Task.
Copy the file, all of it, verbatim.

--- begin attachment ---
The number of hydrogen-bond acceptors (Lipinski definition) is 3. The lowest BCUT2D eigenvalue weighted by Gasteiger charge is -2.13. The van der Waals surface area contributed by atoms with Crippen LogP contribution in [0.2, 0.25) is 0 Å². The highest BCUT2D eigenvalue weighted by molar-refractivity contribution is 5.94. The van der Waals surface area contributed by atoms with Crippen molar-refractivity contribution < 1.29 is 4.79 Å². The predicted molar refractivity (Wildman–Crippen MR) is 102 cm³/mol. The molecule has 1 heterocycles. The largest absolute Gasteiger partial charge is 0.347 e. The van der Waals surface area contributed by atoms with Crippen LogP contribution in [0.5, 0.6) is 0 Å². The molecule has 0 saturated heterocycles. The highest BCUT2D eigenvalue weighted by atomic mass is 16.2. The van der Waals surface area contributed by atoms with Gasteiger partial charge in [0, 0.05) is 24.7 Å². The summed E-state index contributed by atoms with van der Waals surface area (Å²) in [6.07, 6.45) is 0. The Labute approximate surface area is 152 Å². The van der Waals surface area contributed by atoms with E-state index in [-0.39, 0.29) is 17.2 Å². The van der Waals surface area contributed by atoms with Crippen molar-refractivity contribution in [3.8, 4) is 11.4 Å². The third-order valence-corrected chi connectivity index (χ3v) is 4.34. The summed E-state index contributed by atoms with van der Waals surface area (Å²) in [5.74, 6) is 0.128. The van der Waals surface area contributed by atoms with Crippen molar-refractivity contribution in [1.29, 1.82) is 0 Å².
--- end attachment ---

The number of hydrogen-bond acceptors (Lipinski definition) is 3. The lowest BCUT2D eigenvalue weighted by Gasteiger charge is -2.13. The van der Waals surface area contributed by atoms with Crippen LogP contribution in [0.2, 0.25) is 0 Å². The highest BCUT2D eigenvalue weighted by molar-refractivity contribution is 5.94. The van der Waals surface area contributed by atoms with Crippen molar-refractivity contribution < 1.29 is 4.79 Å². The predicted molar refractivity (Wildman–Crippen MR) is 102 cm³/mol. The molecule has 1 heterocycles. The largest absolute Gasteiger partial charge is 0.347 e. The van der Waals surface area contributed by atoms with Crippen LogP contribution in [0.5, 0.6) is 0 Å². The molecule has 0 saturated heterocycles. The highest BCUT2D eigenvalue weighted by atomic mass is 16.2. The van der Waals surface area contributed by atoms with Gasteiger partial charge in [0, 0.05) is 24.7 Å². The summed E-state index contributed by atoms with van der Waals surface area (Å²) in [6.07, 6.45) is 0. The Labute approximate surface area is 152 Å². The van der Waals surface area contributed by atoms with E-state index in [-0.39, 0.29) is 17.2 Å². The van der Waals surface area contributed by atoms with Crippen molar-refractivity contribution in [3.8, 4) is 11.4 Å². The third-order valence-corrected chi connectivity index (χ3v) is 4.34. The summed E-state index contributed by atoms with van der Waals surface area (Å²) in [5.74, 6) is 0.128. The van der Waals surface area contributed by atoms with Crippen molar-refractivity contribution in [1.29, 1.82) is 0 Å².